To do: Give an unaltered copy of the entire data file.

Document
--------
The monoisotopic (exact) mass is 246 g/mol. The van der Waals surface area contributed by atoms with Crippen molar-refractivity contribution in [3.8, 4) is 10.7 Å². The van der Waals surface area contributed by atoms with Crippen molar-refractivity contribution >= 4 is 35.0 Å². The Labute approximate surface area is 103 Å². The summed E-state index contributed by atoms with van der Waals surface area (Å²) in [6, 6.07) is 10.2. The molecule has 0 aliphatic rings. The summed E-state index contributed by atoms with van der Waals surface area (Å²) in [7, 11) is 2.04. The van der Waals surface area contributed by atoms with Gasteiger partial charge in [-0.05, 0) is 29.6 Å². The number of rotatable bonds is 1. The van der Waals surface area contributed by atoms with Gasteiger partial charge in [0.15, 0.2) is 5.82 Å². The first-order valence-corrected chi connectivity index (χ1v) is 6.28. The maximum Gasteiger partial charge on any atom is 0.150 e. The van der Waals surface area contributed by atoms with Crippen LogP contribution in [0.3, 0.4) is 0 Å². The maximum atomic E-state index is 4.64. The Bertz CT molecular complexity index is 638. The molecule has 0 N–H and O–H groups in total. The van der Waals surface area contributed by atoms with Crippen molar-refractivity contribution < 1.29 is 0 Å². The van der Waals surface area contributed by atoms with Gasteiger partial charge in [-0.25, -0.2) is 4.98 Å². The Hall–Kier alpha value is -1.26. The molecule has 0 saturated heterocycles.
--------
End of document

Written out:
The monoisotopic (exact) mass is 246 g/mol. The van der Waals surface area contributed by atoms with Crippen molar-refractivity contribution in [3.8, 4) is 10.7 Å². The van der Waals surface area contributed by atoms with Crippen molar-refractivity contribution >= 4 is 35.0 Å². The Labute approximate surface area is 103 Å². The summed E-state index contributed by atoms with van der Waals surface area (Å²) in [6, 6.07) is 10.2. The molecule has 0 aliphatic rings. The summed E-state index contributed by atoms with van der Waals surface area (Å²) in [7, 11) is 2.04. The van der Waals surface area contributed by atoms with Gasteiger partial charge in [-0.05, 0) is 29.6 Å². The number of rotatable bonds is 1. The van der Waals surface area contributed by atoms with Gasteiger partial charge in [0.15, 0.2) is 5.82 Å². The first-order valence-corrected chi connectivity index (χ1v) is 6.28. The maximum Gasteiger partial charge on any atom is 0.150 e. The van der Waals surface area contributed by atoms with Crippen LogP contribution in [0.3, 0.4) is 0 Å². The maximum atomic E-state index is 4.64. The Bertz CT molecular complexity index is 638. The molecule has 0 N–H and O–H groups in total. The van der Waals surface area contributed by atoms with Crippen molar-refractivity contribution < 1.29 is 0 Å². The van der Waals surface area contributed by atoms with Gasteiger partial charge in [-0.25, -0.2) is 4.98 Å². The Hall–Kier alpha value is -1.26. The molecule has 0 saturated heterocycles.